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The virtual future of work?

April 11, 2020

I was really excited to learn, five weeks ago, that my dream of working from home had come true, despite the less than pleasant circumstances. I love working from home.

For me it’s about comfort. I get to work in an environment that I feel comfortable in.

Comfort is not, however, about what I wear. I still put on work clothes on work days, but then I have generally felt comfortable in my work clothes. It’s also not about flexible hours. I’m ridiculously disciplined so that I still keep office hours. On work days I sit down to work at 9am and I stop at 6pm. I also take carefully spaced breaks for tea and lunch.

For me it’s mostly about working in a place where I am surrounded by colour, pattern and texture. Here, my peripheral vision is filled with interesting fabrics, materials and shapes of my choice. My office, by contrast, has white walls and grey furniture with the odd red chair thrown in. All straight lines and right-angles. It makes me very uncomfortable. It’s also about temperature and light. At home I get to match the temperature of the room with my body and I have a lot more natural light.

Oh and I now have a large monitor at home, courtesy of my employer, which makes computer work much easier on the eyes than my tiny laptop screen.

These things may not matter to you. The point is that we are all individuals. Working at home means that we get to tailor our work environment to our individual preferences and needs. I need colour, pattern and texture like other people need comfortable clothes.

Do I miss my colleagues? A little. I see them twice a week in online meetings and we  exchange messages during the day. I do miss the easy idea-building that comes from face-to-face meetings, but mostly I love getting my work done without interruptions. At work I need headphones and music to stay focused, even though I find audio input tiring. At home I can focus surrounded by blissful silence.

I love that work has transitioned so seamlessly to this model. After a lifetime spent trying to convince employers that I would be more productive, healthier and happier working from home, it’s surprising and actually delightful to have it forced on me. I am still puzzling about how to take workshops that I facilitate online, but that’s an interesting challenge. Besides I really do think that face-to-face training is wasteful and has limited reach.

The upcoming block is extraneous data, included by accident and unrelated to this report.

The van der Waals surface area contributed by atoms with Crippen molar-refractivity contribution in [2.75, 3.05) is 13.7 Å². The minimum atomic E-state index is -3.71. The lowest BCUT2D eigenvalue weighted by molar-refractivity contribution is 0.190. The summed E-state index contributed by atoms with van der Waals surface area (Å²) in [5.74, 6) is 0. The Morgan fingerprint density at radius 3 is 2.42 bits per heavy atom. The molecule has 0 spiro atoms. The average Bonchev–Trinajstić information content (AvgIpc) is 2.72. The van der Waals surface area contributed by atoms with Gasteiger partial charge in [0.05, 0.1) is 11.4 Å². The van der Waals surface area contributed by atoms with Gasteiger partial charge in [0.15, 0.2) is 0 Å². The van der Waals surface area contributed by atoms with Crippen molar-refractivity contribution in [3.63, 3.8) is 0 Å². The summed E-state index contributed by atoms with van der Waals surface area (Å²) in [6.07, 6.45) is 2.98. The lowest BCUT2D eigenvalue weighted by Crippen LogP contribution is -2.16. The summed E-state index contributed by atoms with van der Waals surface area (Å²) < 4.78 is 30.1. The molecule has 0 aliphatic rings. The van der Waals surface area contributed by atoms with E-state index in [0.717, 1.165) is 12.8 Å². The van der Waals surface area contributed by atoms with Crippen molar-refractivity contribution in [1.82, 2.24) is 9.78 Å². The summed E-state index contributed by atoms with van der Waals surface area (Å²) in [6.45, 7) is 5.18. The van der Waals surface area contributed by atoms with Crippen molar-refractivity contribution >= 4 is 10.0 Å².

(And yes, I speak from a position of unspeakable privilege. I have a job, a salary, a comfortable apartment. I am healthy, for now. I know that these conditions cannot be assumed, although I do think that they should be more widespread in an optimistic future.)

So I’m starting to think about what happens after all this is over? Do we just go back to how things were before?

Well as far as the logistics of office work goes, I hope not. I hope that companies will appreciate the benefits of not having to have office space with the associated costs and effort. I hope that the excuses of how difficult it is to set up and supervise remote workers will have been exhausted. I hope that the convenience of a quick electronic exchange will replace many meetings. I hope to see company policies that discourage complicated and exhausting air travel to far-flung places as wasteful and environmentally damaging. I hope that cities free of traffic and parking problems will be valued enough for company car allowances to disappear and cities to impose special taxes on businesses that encourage commuting.

I would like to see a future in which companies ensure that employees have good living, and hence, working conditions. (Imagine the benefits for family members, for education, if employees all had high-speed internet to their homes.) I would like to see more virtual workplaces where we take advantage of technology to keep in touch while working in comfort. I would still like to meet face-to-face with colleagues, but not in an office. I want to work for an organisation that takes these meetings into restaurants, parks or creative co-work spaces, places that support the idea-building stuff that humans do so well when face-to-face.

When this grand, global experiment in living and working differently is over, what changes do you want to see?

From → Living, Management

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